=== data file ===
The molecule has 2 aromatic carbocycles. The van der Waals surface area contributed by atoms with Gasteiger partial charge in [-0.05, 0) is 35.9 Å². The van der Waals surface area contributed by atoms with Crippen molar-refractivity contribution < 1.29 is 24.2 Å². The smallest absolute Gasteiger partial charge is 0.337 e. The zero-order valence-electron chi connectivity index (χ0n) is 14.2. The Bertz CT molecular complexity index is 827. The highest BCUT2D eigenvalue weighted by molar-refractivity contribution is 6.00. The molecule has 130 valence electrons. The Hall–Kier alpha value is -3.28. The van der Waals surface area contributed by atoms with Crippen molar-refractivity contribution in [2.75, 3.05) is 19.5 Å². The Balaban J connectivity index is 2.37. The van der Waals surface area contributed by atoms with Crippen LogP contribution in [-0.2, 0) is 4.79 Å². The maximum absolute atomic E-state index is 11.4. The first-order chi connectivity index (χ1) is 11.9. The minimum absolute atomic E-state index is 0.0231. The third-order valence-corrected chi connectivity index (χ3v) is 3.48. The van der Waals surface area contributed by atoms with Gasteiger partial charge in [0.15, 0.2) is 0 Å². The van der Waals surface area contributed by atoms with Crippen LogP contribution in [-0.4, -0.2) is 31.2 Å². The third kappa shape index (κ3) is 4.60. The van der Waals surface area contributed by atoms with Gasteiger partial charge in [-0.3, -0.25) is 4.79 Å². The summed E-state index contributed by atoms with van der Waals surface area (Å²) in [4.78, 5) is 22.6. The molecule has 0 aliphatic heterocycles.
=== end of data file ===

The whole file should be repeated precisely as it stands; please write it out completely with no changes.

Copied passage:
The molecule has 2 aromatic carbocycles. The van der Waals surface area contributed by atoms with Gasteiger partial charge in [-0.05, 0) is 35.9 Å². The van der Waals surface area contributed by atoms with Crippen molar-refractivity contribution < 1.29 is 24.2 Å². The smallest absolute Gasteiger partial charge is 0.337 e. The zero-order valence-electron chi connectivity index (χ0n) is 14.2. The Bertz CT molecular complexity index is 827. The highest BCUT2D eigenvalue weighted by molar-refractivity contribution is 6.00. The molecule has 130 valence electrons. The Hall–Kier alpha value is -3.28. The van der Waals surface area contributed by atoms with Crippen molar-refractivity contribution in [2.75, 3.05) is 19.5 Å². The Balaban J connectivity index is 2.37. The van der Waals surface area contributed by atoms with Crippen LogP contribution in [-0.2, 0) is 4.79 Å². The maximum absolute atomic E-state index is 11.4. The first-order chi connectivity index (χ1) is 11.9. The minimum absolute atomic E-state index is 0.0231. The third-order valence-corrected chi connectivity index (χ3v) is 3.48. The van der Waals surface area contributed by atoms with Gasteiger partial charge in [0.15, 0.2) is 0 Å². The van der Waals surface area contributed by atoms with Crippen LogP contribution in [-0.4, -0.2) is 31.2 Å². The third kappa shape index (κ3) is 4.60. The van der Waals surface area contributed by atoms with Gasteiger partial charge in [-0.3, -0.25) is 4.79 Å². The summed E-state index contributed by atoms with van der Waals surface area (Å²) in [4.78, 5) is 22.6. The molecule has 0 aliphatic heterocycles.